Nickel exports by country totaled US$4.6 billion in 2019, accelerating by 61.5% for all nickel ores shippers over the five-year period starting in 2015. Globally, the value of exported nickel spiked by an average 61.1% from 2018 to 2019.
Resistant to corrosion, nickel is used in stainless steel, magnets, coins, rechargeable batteries as well as plating on plumbing fixtures and a green tint in glass.
Among continents, suppliers located in Asian countries sold the highest dollar worth of exported nickel during 2019 with shipments valued at $2.3 billion or 50.2% of the global total. In second place were exporters in Africa at 18.9% while 17.1% of worldwide nickel shipments originated from Oceania’s New Caledonia, Australia and Papua New Guinea. Smaller percentages came from North America (7.4%), Europe (6%) and Latin America (0.5%) excluding Mexico but including the Caribbean.
For research purposes, the 4-digit Harmonized Tariff System code prefix is 2604 for nickel ores and concentrates.
Below are the 15 countries that exported the highest dollar value worth of nickel during 2019.
- Indonesia: US$1.7 billion (37.2% of total nickel exports)
- Zimbabwe: $737.1 million (16.0%)
- Philippines: $600.4 million (13.0%)
- New Caledonia: $480.4 million (10.4%)
- Australia: $307.5 million (6.7%)
- Finland: $241.7 million (5.2%)
- United States: $177.7 million (3.8%)
- Canada: $163.1 million (3.5%)
- Ivory Coast: $120.3 million (2.6%)
- Guatemala: $23.0 million (0.5%)
- Russia: $19.7 million (0.4%)
- Zambia: $14.6 million (0.3%)
- Albania: $6.9 million (0.2%)
- Belgium: $2.5 million (0.1%)
- Germany: $2.3 million (0.05%)
By value, the listed 15 countries shipped 99.9% of global nickel exported in 2019.
Among the top exporters, the fastest-growing nickel exporters since 2015 were: Belgium (up 3,100%), Zimbabwe (up 237.5%), Finland (up 135.1%) and Russia (up 119.5%).
Those countries that posted declines in their exported nickel sales were led by: Guatemala (down -73.5%), Germany (down -55.8%), United States (down -49.6%), Australia (down -41.3%) and Philippines (down -18.8%).
The following countries posted the highest positive net exports for nickel during 2019. Investopedia defines net exports as the value of a country’s total exports minus the value of its total imports. Thus, the statistics below present the surplus between the value of each country’s exported nickel and its import purchases for that same commodity.
- Indonesia: US$1.7 billion (net export surplus, no 2015 data)
- Zimbabwe: $737.1 million (up 237.5% since 2015)
- Philippines: $600.3 million (down -18.9%)
- New Caledonia: $480.4 million (up 114.2%)
- Australia: $307.4 million (down -39.4%)
- United States: $177.6 million (down -49.6%)
- Ivory Coast: $120.3 million (no 2015 data)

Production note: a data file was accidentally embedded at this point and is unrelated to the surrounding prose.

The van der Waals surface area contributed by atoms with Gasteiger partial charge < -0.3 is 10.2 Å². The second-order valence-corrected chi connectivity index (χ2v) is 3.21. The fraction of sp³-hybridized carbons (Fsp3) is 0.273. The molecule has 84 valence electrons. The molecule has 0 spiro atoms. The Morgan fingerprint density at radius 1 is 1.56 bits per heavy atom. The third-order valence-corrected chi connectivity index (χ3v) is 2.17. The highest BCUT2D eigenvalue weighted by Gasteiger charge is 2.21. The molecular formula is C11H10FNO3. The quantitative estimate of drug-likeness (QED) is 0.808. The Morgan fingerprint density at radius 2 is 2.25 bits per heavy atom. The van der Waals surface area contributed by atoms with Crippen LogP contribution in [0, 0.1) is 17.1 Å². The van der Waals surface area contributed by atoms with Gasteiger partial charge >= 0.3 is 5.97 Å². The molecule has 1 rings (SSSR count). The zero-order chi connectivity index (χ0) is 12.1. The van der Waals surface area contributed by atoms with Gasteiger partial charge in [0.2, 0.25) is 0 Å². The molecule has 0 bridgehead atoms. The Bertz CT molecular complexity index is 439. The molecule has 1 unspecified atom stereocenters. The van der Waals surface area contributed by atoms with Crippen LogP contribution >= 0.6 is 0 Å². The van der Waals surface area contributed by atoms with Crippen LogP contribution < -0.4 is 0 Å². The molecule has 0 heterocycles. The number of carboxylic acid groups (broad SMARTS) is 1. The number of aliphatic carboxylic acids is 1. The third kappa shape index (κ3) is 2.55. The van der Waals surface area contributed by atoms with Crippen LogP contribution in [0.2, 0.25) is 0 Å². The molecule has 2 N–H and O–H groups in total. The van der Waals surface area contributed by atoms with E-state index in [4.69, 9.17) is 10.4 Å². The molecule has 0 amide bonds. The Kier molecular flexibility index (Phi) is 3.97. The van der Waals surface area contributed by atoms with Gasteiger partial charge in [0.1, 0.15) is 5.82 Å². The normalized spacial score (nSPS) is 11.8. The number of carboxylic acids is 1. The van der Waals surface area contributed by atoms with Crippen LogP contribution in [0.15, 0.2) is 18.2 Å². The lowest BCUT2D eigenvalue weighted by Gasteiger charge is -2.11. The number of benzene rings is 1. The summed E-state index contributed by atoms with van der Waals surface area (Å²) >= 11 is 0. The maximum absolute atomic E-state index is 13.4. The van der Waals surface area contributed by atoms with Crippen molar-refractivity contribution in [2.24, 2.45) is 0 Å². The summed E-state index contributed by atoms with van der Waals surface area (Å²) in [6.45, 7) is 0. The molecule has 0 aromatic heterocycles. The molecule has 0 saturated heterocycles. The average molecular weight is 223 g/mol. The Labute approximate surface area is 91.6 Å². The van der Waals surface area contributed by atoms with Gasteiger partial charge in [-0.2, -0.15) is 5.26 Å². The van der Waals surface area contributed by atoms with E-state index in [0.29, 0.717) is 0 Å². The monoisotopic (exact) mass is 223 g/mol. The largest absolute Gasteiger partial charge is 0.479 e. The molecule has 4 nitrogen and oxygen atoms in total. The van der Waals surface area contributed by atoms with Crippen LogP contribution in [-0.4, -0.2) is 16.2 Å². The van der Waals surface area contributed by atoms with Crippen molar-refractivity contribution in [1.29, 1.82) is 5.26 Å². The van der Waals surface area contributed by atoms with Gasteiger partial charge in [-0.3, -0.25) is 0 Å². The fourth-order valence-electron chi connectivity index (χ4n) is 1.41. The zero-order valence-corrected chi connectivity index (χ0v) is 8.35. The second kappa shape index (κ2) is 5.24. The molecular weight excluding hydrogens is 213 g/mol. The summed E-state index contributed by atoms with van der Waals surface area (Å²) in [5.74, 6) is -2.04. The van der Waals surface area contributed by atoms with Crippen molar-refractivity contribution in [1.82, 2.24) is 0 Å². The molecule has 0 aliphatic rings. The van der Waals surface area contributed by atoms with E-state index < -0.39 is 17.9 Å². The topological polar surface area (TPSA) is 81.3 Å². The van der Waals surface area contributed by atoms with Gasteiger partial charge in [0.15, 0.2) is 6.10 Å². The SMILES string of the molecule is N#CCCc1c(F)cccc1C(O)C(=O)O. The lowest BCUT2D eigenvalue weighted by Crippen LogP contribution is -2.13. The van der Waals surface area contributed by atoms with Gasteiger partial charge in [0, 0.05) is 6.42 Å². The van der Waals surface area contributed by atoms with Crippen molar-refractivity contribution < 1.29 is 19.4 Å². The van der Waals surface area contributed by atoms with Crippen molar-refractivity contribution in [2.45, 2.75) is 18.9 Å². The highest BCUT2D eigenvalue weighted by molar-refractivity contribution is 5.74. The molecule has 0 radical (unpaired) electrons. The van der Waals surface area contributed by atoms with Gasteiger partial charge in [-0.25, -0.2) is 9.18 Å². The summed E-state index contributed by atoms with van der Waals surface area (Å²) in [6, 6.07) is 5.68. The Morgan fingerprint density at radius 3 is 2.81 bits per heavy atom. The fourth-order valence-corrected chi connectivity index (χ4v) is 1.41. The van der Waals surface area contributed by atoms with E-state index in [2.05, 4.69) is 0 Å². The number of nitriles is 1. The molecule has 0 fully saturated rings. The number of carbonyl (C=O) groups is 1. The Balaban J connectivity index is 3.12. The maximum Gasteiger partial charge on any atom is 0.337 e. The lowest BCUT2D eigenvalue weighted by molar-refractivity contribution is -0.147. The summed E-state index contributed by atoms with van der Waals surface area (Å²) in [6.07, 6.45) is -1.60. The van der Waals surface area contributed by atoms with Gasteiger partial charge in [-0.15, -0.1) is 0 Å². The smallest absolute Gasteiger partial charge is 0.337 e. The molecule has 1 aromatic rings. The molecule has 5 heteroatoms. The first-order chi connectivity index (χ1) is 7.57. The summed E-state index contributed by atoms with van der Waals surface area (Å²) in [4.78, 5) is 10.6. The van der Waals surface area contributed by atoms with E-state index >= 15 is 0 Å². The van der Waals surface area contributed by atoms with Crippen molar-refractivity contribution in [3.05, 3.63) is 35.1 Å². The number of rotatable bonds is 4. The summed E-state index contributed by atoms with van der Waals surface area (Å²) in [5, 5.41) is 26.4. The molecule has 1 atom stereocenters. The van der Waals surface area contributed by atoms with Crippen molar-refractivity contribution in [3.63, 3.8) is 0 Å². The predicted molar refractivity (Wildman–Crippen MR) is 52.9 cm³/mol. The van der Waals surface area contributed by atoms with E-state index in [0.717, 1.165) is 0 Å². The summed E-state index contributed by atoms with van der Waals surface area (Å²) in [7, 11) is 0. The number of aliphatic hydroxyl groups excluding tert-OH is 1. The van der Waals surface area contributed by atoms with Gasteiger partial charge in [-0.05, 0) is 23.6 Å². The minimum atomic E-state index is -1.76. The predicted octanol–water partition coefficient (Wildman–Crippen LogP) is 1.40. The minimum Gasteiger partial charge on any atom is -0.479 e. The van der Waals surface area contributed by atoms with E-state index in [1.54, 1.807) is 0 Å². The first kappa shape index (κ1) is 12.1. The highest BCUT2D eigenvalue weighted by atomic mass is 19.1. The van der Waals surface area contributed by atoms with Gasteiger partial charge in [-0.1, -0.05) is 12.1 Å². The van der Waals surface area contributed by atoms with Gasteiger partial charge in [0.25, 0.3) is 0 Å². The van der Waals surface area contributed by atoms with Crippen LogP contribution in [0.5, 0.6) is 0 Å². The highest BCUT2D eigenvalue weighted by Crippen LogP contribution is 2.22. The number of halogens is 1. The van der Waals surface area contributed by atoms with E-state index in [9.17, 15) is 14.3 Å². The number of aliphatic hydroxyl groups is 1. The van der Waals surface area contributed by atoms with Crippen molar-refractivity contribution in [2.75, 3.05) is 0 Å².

- Canada: $107.9 million (down -620.9%)
- Guatemala: $23 million (down -73.5%)
- Russia: $19.7 million (down -166.3%)
- Finland: $14.8 million (down -107.8%)
- Zambia: $14.6 million (no 2015 data)
- Albania: $6.9 million (down -4.6%)
- Turkey: $1.6 million (down -56.6%)
- France: $555,000 (reversing a -$1.8 million deficit)
Eclipsing the Philippines since 2018, Indonesia generated the highest surplus in the international trade of nickel. In turn, this positive cashflow confirms the strong Indonesian competitive advantage for this specific product category.
The following countries posted the highest negative net exports for nickel during 2019. Investopedia defines net exports as the value of a country’s total exports minus the value of its total imports. Thus, the statistics below present the deficit between the value of each country’s imported nickel purchases and its exports for that same commodity.
- China: -US$3.9 billion (net export deficit up 48.3% since 2015)
- South Korea: -$232.7 million (up 46%)
- Japan: -$217.6 million (down -26%)
- North Macedonia: -$136.9 million (up 54%)
- Ukraine: -$14.8 million (down -82.9%)
- Greece: -$4.1 million (reversing a $3,000 surplus)
- Germany: -$3.7 million (reversing a $518,000 surplus)
- Cyprus: -$1.2 million (no 2015 data)
- Italy: -$736,000 (up 1,068%)
- Brazil: -$507,000 (reversing a $126 million surplus)
- Vietnam: -$251,000 (reversing a $78.3 million surplus)
- Malaysia: -$224,000 (reversing a $712,000 surplus)
- Portugal: -$132,000 (up 300%)
- Cambodia: -$98,000 (no 2015 data)
- Austria: -$69,000 (up 6,800%)
The People’s Republic of China incurred the highest deficit in the international trade of nickel. In turn, this negative cashflow highlights China’s competitive disadvantage for this specific product category but also signals opportunities for nickel-supplying countries that help satisfy the powerful demand.
Nickel Producing Companies
Below are 10 of the largest nickel producers that represent established players engaged in the international trade of nickel. Their home country for each company’s headquarters is shown within parenthesis.
- Norilsk Nickel (Russia)
- Vale (Brazil)
- BHP Billiton (Australia)
- Jinchuan Group (China)
- Glencore (Switzerland)
- Sherritt International (Canada)
- Eramet (France)
- Sumitomo Metal Mining (Japan)
- Anglo American (UK/South Africa)
- Minara Resources (Australia)
According to global trading platform Alibaba, the following suppliers are also examples of nickel ore exporters. The home-country location for each business is shown within parentheses.
- Philminerals Inc (Philippines)
- Zeil Global Enterprises (United States)
- Metores Oy (Finland)
- Cornerstone (Indonesia)
- Osho Metal Ve Madencilik (Turkey)
- FENI Industries (Macedonia)